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Rack and pinion diagnosis


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10 replies to this topic

#1 ThosL

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Posted 06 March 2014 - 10:20 AM

I brought my '99 Subaru Outback to get an oil change and tire rotation at Monroe the other day.  They did a great job and no charge on the tire rotation and other diagnosis.  On the front end, they said driver's side tie rod end needed replacement with a follow up alignment for around $280.  I then took the car for an estimate on the front end to a local repair place that has done a lot of work on it.  They drove it for a good half hour, unreal, I have never had a repair place need that long for diagnosis.  They said it needed a rack and pinion which could be done used for around $600.  I'm thinking this could be a mis-diagnosis because Monroe did not report it.  The weird thing is that after the tire rotation of unevenly worn tires it runs weird down the road, tough to make the usual turns.  Could this be a result of unevenly worn tires, now with the best ones in front?



#2 1 Lucky Texan

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Posted 06 March 2014 - 11:48 AM

well, not sure what the complaint is. If the tires are the same model and close to each other in wear-level, maybe some rust or other debris is trapped betweein the wheel and the rotor whe they swapped them.

 

what kind of steering problem are you experiencing?



#3 Fairtax4me

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Posted 06 March 2014 - 12:29 PM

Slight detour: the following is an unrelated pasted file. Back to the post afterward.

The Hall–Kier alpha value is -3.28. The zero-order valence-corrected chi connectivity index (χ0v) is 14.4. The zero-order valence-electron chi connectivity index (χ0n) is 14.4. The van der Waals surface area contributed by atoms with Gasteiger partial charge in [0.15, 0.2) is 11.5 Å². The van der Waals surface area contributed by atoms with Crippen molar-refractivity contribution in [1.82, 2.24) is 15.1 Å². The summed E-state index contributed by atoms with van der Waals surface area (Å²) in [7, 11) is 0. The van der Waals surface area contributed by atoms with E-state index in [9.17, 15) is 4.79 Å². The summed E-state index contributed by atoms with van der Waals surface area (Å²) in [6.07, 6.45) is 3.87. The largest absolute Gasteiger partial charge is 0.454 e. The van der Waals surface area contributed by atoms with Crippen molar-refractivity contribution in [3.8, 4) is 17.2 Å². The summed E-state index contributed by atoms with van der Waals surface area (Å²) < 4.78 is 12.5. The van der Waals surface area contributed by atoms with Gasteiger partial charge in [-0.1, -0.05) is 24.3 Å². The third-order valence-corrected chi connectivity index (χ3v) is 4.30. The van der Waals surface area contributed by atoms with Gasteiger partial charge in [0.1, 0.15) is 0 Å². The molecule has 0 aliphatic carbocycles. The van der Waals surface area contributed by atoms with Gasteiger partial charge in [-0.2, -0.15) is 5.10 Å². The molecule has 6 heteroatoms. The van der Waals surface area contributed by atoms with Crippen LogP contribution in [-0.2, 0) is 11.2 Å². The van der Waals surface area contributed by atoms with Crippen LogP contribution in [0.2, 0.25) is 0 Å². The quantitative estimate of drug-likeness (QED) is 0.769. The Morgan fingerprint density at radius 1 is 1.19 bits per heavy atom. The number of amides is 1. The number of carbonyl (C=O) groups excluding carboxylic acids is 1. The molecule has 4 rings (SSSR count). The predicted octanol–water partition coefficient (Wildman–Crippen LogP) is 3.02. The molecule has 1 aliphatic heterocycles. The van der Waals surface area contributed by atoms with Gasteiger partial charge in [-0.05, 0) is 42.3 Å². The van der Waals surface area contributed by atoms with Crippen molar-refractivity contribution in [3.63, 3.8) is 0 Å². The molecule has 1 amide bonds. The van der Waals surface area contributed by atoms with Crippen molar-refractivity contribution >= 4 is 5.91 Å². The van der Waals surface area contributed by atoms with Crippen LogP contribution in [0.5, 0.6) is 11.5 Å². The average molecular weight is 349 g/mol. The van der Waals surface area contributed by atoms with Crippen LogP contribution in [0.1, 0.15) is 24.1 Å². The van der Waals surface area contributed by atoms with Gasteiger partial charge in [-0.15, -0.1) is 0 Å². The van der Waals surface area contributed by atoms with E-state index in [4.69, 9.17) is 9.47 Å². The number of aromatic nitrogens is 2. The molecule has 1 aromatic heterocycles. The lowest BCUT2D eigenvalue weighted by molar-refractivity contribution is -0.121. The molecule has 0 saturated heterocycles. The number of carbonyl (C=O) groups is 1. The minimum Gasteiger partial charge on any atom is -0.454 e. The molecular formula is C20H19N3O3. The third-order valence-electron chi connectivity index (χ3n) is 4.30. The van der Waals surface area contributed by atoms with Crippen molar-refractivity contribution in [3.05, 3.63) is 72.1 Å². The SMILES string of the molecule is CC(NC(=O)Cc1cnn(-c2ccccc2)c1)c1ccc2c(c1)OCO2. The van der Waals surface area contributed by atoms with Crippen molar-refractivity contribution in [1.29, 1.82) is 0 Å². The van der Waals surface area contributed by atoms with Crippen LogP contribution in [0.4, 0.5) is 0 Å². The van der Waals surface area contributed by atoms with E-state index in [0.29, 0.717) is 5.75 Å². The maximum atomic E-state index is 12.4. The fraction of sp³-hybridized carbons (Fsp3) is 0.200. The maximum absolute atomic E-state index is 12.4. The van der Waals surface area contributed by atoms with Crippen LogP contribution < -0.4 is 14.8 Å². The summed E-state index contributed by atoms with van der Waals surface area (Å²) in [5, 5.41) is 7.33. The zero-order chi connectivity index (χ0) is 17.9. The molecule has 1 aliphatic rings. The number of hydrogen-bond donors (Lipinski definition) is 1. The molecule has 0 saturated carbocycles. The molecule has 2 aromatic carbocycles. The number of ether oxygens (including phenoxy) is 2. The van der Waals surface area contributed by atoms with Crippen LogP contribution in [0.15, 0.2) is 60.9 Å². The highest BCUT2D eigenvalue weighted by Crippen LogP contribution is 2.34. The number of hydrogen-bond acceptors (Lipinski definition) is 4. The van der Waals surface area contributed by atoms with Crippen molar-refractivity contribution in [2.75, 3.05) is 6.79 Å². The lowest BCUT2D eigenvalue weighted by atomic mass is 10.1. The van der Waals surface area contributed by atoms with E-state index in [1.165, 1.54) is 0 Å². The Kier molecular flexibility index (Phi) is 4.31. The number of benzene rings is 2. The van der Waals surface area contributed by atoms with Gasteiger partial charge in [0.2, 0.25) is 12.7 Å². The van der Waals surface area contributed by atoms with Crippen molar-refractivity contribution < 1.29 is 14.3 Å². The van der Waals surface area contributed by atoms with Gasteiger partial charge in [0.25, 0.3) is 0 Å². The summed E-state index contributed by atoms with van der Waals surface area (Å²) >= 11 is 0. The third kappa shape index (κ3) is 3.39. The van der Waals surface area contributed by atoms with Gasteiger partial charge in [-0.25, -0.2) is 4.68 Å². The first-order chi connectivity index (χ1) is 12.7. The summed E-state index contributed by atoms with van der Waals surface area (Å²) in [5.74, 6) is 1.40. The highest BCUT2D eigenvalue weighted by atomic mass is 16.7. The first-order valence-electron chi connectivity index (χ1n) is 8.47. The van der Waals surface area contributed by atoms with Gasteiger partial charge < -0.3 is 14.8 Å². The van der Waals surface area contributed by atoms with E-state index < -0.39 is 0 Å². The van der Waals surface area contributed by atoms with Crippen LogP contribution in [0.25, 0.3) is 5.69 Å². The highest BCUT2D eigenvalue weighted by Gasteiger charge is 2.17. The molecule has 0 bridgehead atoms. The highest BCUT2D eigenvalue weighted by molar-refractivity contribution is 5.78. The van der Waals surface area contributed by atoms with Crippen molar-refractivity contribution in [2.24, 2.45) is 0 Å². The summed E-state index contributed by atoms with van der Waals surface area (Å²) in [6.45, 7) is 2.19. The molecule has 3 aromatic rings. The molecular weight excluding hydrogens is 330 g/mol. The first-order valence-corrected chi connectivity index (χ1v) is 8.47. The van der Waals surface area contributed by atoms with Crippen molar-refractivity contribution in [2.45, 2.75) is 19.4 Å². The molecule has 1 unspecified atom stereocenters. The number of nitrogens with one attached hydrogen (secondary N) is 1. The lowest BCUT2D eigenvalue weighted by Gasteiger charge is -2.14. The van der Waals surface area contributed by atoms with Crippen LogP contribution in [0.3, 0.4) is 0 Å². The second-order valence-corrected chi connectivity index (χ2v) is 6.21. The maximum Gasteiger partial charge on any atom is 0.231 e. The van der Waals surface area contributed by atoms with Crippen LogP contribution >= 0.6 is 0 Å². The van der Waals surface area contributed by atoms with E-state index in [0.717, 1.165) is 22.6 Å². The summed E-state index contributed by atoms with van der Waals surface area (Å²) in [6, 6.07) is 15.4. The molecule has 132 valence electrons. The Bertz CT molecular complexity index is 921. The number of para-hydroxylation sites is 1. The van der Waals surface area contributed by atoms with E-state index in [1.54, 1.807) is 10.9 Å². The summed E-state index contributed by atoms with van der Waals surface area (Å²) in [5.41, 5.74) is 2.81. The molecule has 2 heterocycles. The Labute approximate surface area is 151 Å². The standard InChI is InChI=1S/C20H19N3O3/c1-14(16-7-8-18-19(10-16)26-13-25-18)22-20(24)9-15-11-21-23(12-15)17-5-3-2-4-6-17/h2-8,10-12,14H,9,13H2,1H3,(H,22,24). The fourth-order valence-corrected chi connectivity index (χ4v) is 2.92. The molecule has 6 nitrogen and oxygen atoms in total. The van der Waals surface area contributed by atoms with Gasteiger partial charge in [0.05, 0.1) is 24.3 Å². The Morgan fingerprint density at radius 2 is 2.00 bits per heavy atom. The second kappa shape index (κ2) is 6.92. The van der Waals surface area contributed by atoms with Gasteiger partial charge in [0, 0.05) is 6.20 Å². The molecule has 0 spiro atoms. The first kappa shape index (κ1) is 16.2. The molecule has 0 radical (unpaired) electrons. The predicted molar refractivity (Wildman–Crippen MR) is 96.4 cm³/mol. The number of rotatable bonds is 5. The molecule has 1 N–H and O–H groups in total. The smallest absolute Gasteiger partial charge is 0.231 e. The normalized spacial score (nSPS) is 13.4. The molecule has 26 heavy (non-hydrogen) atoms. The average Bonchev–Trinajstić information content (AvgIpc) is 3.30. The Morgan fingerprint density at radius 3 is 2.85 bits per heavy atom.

Are the tires inflated properly?

Even of the front tires are now the "better" set they could still be worn unevenly. Uneven wear can cause unusual handling, pulling, and wandering.

The second shop wants to replace the whole rack and pinion rather than just the inner tie rod end. This is not necessary unless the rack is leaking, or the end bushing is worn.
The end bushings can't be checked without removing the boots on the ends of the housing.

If you have jack stands or wheel ramps the inner tie rod ends are very easy to check on your own.

#4 ThosL

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Posted 06 March 2014 - 12:55 PM

OK, thanks for the feedback.  As far as I can see the less than great handling issue is due to a relatively new tire in front with a 3/4 worn tire also in the front.  I need to address the worn tire issue first probably.



#5 1 Lucky Texan

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Posted 06 March 2014 - 01:55 PM

if there are different model tires, or perhaps more than 3/32" difference in wear, you can experience torque bind. I don't htink that's an issue here, but as a test, see if you detect any 'jerking' in the car when doing tight, slow (at idle or just above) circles on dry flat pavement.



#6 ThosL

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Posted 18 April 2014 - 03:31 PM

Maybe that is what J and J picked up a couple of months ago.  But I took the car for a second opinion at F and S in Roxbury.  They got it up on the lift thankfully and found no rack issue.  How often do people give the go ahead on unnecessary mechanical work "just to be safe"?  



#7 upnorthguy

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Posted 18 April 2014 - 04:02 PM

First post says that Monroe said a tie rod end (outer) is "needed", not inner.  Although, who knows what is needed without feeling the play in the ends.

Replacing (outer) tie rod ends is pretty easy if you are so inclined.  The hardest part is usually getting the outer end unthreaded from the inner tie rod end (after you remove the jam nut).  I had good success using a pipe wrench on my last set.  I can give you more detail if you want/need it.